Have you ever went metal detecting? While the rewards can be worth it - it's a terribly inefficient and physically exhausting exercise. You move your arm left-right-left-right-left... While handheld detectors can be helpful for surveying small areas, if you're looking to cover a large area (a beach for instance), you'll be begging for a more streamlined approach that requires less manual effort and turns up more reliable results.
Let's combine a bunch of technologies to brainstorm a more reasonable approach to metal detecting.
1. Let's replace your feet. The metal detector should be motorized.
2. Let's replace your memory. Often, especially as a beginner, you'll scan an area more than once. The detector should be aware of it's position with at least centimeter precision. This wouldn't be precise enough with GPS, but very possible using your own localized triangulation system. The detector would be programmed to scan a geographical area without visiting the same location twice.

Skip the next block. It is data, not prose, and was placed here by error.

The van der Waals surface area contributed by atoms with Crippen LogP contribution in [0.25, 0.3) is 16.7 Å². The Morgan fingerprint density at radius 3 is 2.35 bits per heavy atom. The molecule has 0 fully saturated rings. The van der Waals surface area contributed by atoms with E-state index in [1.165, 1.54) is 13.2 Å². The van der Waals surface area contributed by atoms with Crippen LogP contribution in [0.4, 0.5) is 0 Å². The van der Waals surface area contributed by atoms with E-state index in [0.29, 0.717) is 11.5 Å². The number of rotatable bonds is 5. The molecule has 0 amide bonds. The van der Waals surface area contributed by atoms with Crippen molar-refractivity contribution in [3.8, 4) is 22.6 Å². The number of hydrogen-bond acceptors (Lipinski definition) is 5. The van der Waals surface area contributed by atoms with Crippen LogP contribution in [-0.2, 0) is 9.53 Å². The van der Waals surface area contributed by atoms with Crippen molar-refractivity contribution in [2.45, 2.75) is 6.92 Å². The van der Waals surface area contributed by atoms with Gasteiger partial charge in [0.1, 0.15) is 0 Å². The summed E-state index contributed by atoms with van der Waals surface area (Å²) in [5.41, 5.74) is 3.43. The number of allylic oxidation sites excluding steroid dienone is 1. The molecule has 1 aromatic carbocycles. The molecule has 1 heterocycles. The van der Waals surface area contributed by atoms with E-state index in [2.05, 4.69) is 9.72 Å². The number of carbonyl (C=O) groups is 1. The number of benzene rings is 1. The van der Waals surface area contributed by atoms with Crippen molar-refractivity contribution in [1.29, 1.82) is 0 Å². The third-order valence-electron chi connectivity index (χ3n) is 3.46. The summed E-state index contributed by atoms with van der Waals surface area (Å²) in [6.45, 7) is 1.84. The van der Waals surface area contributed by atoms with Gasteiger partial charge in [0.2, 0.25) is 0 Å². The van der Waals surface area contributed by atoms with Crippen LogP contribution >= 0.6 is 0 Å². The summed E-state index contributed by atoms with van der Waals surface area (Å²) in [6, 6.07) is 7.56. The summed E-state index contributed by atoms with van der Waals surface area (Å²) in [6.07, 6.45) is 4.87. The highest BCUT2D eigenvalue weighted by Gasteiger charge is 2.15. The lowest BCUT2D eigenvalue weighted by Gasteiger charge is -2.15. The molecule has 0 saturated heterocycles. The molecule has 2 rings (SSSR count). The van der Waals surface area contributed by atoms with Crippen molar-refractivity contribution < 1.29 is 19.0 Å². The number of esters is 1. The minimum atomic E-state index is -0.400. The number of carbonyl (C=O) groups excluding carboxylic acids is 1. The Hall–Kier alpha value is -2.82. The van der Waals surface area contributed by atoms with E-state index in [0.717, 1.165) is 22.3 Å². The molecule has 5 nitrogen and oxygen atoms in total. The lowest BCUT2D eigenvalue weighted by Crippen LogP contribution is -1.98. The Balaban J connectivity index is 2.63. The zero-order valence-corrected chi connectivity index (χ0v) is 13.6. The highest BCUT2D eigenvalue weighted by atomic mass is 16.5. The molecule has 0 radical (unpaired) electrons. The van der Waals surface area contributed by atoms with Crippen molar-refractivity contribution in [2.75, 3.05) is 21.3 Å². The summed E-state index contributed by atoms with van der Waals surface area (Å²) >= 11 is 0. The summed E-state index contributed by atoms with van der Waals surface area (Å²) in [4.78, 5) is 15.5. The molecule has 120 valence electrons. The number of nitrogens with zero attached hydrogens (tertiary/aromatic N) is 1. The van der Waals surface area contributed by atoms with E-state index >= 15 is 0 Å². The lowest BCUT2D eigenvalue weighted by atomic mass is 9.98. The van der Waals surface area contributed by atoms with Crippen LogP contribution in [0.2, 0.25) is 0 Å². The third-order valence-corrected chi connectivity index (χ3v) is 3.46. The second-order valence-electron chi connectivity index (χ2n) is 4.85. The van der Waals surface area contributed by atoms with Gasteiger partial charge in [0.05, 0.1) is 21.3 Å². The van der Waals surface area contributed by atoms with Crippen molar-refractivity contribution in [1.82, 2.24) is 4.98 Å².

3. Let's replace the coil. The detector should be capable of providing high-resolution images of the area it is inspecting. These images can be created by using an X-Ray machine. The images should be saved to an onboard computer.
4. When the images are saved to the computer, an image algorithm properly stitches them together and takes note of any interesting object's coordinates within the localized triangulated zone.
5. The motorized detector should be remote-controllable. This feature not only protects the user's health from dangerous X-Rays, but, allows the detector to enter dangerous zones, such as, minefields.
6. Once the detector has completed it's survey of the area, or, in real-time, from a distance, the user can inspect the detector's output (by logging into the machine) and decide whether particular objects are of interest, or just junk. Because the detector has marked the coordinates of each point, it can be reprogrammed to revist these points (with the X-Ray off) and guide the user to the objects one-by-one.
Some other features: The detector could drop flags, it could even implement a digger.
I'm far from an expert on X-Ray photography and I'm not sure what the exposure time is for these devices.
Would work well only on flat areas (fields or beaches)...